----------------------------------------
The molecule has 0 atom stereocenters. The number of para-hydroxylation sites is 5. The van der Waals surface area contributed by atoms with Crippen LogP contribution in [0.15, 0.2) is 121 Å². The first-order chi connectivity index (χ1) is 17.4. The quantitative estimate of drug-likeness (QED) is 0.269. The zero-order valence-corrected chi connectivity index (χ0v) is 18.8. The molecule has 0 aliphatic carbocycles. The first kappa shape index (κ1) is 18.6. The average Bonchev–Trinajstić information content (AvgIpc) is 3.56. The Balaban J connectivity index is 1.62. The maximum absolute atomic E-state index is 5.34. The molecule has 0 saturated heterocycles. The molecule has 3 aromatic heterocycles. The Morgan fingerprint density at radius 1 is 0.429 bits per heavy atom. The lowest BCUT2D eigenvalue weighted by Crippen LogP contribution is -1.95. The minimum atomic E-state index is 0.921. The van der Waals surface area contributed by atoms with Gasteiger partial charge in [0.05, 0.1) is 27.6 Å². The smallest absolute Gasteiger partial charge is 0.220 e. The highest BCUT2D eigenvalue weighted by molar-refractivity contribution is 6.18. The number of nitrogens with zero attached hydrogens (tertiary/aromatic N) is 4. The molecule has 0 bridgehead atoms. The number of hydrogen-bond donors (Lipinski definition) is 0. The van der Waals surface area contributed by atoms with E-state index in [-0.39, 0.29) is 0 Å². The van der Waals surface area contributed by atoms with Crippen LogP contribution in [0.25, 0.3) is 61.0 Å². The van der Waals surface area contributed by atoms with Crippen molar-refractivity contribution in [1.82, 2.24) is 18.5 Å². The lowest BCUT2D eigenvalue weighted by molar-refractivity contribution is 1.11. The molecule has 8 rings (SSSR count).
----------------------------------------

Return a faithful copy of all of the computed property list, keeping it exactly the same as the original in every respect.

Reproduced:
The molecule has 0 atom stereocenters. The number of para-hydroxylation sites is 5. The van der Waals surface area contributed by atoms with Crippen LogP contribution in [0.15, 0.2) is 121 Å². The first-order chi connectivity index (χ1) is 17.4. The quantitative estimate of drug-likeness (QED) is 0.269. The zero-order valence-corrected chi connectivity index (χ0v) is 18.8. The molecule has 0 aliphatic carbocycles. The first kappa shape index (κ1) is 18.6. The average Bonchev–Trinajstić information content (AvgIpc) is 3.56. The Balaban J connectivity index is 1.62. The maximum absolute atomic E-state index is 5.34. The molecule has 0 saturated heterocycles. The molecule has 3 aromatic heterocycles. The Morgan fingerprint density at radius 1 is 0.429 bits per heavy atom. The lowest BCUT2D eigenvalue weighted by Crippen LogP contribution is -1.95. The minimum atomic E-state index is 0.921. The van der Waals surface area contributed by atoms with Gasteiger partial charge in [0.05, 0.1) is 27.6 Å². The smallest absolute Gasteiger partial charge is 0.220 e. The highest BCUT2D eigenvalue weighted by molar-refractivity contribution is 6.18. The number of nitrogens with zero attached hydrogens (tertiary/aromatic N) is 4. The molecule has 0 bridgehead atoms. The number of hydrogen-bond donors (Lipinski definition) is 0. The van der Waals surface area contributed by atoms with E-state index in [-0.39, 0.29) is 0 Å². The van der Waals surface area contributed by atoms with Crippen LogP contribution in [0.25, 0.3) is 61.0 Å². The van der Waals surface area contributed by atoms with Crippen molar-refractivity contribution in [1.82, 2.24) is 18.5 Å². The lowest BCUT2D eigenvalue weighted by molar-refractivity contribution is 1.11. The molecule has 8 rings (SSSR count).